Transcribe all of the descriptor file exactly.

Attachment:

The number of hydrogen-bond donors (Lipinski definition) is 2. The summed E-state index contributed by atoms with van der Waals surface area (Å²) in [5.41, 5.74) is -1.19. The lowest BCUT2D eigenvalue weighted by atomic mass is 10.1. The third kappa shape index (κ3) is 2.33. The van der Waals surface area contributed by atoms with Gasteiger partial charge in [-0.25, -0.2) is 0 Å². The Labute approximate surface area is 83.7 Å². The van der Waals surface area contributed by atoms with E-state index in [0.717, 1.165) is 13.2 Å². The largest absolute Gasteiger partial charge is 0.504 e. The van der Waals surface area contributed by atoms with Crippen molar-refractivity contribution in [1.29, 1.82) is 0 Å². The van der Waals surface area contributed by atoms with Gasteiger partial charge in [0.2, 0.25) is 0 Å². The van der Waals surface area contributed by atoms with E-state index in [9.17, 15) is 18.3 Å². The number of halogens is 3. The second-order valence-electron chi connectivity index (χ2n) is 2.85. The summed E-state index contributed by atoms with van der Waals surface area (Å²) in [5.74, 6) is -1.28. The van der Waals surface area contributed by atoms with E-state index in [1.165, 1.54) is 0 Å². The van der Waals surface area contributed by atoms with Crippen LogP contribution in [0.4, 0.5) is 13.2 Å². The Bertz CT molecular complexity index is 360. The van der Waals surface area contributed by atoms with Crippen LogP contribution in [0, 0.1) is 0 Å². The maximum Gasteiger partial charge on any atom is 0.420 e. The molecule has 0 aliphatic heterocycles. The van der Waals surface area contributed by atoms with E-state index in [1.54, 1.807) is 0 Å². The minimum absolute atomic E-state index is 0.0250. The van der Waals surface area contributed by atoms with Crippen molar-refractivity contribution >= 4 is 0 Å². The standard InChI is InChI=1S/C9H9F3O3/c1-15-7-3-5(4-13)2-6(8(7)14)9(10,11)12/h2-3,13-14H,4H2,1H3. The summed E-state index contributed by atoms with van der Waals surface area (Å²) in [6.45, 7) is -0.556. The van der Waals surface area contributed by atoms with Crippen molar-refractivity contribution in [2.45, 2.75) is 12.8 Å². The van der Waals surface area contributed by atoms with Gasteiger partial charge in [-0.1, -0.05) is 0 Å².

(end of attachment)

The number of hydrogen-bond donors (Lipinski definition) is 2. The summed E-state index contributed by atoms with van der Waals surface area (Å²) in [5.41, 5.74) is -1.19. The lowest BCUT2D eigenvalue weighted by atomic mass is 10.1. The third kappa shape index (κ3) is 2.33. The van der Waals surface area contributed by atoms with Gasteiger partial charge in [-0.25, -0.2) is 0 Å². The Labute approximate surface area is 83.7 Å². The van der Waals surface area contributed by atoms with E-state index in [0.717, 1.165) is 13.2 Å². The largest absolute Gasteiger partial charge is 0.504 e. The van der Waals surface area contributed by atoms with Crippen molar-refractivity contribution in [1.29, 1.82) is 0 Å². The van der Waals surface area contributed by atoms with Gasteiger partial charge in [0.2, 0.25) is 0 Å². The van der Waals surface area contributed by atoms with E-state index in [9.17, 15) is 18.3 Å². The number of halogens is 3. The second-order valence-electron chi connectivity index (χ2n) is 2.85. The summed E-state index contributed by atoms with van der Waals surface area (Å²) in [5.74, 6) is -1.28. The van der Waals surface area contributed by atoms with E-state index in [1.165, 1.54) is 0 Å². The van der Waals surface area contributed by atoms with Crippen LogP contribution in [0.4, 0.5) is 13.2 Å². The Bertz CT molecular complexity index is 360. The van der Waals surface area contributed by atoms with Crippen LogP contribution in [0, 0.1) is 0 Å². The maximum Gasteiger partial charge on any atom is 0.420 e. The molecule has 0 aliphatic heterocycles. The van der Waals surface area contributed by atoms with E-state index in [1.54, 1.807) is 0 Å². The minimum absolute atomic E-state index is 0.0250. The van der Waals surface area contributed by atoms with Crippen molar-refractivity contribution >= 4 is 0 Å². The standard InChI is InChI=1S/C9H9F3O3/c1-15-7-3-5(4-13)2-6(8(7)14)9(10,11)12/h2-3,13-14H,4H2,1H3. The summed E-state index contributed by atoms with van der Waals surface area (Å²) in [6.45, 7) is -0.556. The van der Waals surface area contributed by atoms with Crippen molar-refractivity contribution in [2.45, 2.75) is 12.8 Å². The van der Waals surface area contributed by atoms with Gasteiger partial charge in [-0.1, -0.05) is 0 Å².